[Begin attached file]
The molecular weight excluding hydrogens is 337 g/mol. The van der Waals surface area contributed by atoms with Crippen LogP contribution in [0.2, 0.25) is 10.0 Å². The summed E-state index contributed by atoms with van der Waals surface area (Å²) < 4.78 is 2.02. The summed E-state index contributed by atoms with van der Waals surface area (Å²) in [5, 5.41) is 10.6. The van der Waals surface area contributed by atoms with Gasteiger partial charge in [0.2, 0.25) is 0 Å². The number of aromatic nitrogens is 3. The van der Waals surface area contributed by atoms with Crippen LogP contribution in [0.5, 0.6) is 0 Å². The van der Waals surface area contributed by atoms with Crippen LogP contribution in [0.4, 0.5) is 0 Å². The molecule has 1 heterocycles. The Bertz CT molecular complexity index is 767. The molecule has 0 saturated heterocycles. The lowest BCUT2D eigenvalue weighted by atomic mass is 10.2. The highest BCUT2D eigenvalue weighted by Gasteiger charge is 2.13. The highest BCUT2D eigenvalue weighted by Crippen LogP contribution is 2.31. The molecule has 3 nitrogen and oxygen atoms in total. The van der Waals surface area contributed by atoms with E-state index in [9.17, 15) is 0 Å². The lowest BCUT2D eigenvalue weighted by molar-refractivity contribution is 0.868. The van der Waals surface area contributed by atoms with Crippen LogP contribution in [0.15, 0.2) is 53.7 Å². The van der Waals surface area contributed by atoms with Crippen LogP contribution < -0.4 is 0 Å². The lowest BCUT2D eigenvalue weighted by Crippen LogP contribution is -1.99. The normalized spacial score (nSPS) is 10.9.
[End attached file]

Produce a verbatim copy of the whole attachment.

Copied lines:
The molecular weight excluding hydrogens is 337 g/mol. The van der Waals surface area contributed by atoms with Crippen LogP contribution in [0.2, 0.25) is 10.0 Å². The summed E-state index contributed by atoms with van der Waals surface area (Å²) < 4.78 is 2.02. The summed E-state index contributed by atoms with van der Waals surface area (Å²) in [5, 5.41) is 10.6. The van der Waals surface area contributed by atoms with Gasteiger partial charge in [0.2, 0.25) is 0 Å². The number of aromatic nitrogens is 3. The van der Waals surface area contributed by atoms with Crippen LogP contribution in [0.5, 0.6) is 0 Å². The van der Waals surface area contributed by atoms with Crippen LogP contribution in [0.4, 0.5) is 0 Å². The molecule has 1 heterocycles. The Bertz CT molecular complexity index is 767. The molecule has 0 saturated heterocycles. The lowest BCUT2D eigenvalue weighted by atomic mass is 10.2. The highest BCUT2D eigenvalue weighted by Gasteiger charge is 2.13. The highest BCUT2D eigenvalue weighted by Crippen LogP contribution is 2.31. The molecule has 3 nitrogen and oxygen atoms in total. The van der Waals surface area contributed by atoms with E-state index in [9.17, 15) is 0 Å². The lowest BCUT2D eigenvalue weighted by molar-refractivity contribution is 0.868. The van der Waals surface area contributed by atoms with Crippen LogP contribution in [0.15, 0.2) is 53.7 Å². The van der Waals surface area contributed by atoms with Crippen LogP contribution < -0.4 is 0 Å². The lowest BCUT2D eigenvalue weighted by Crippen LogP contribution is -1.99. The normalized spacial score (nSPS) is 10.9.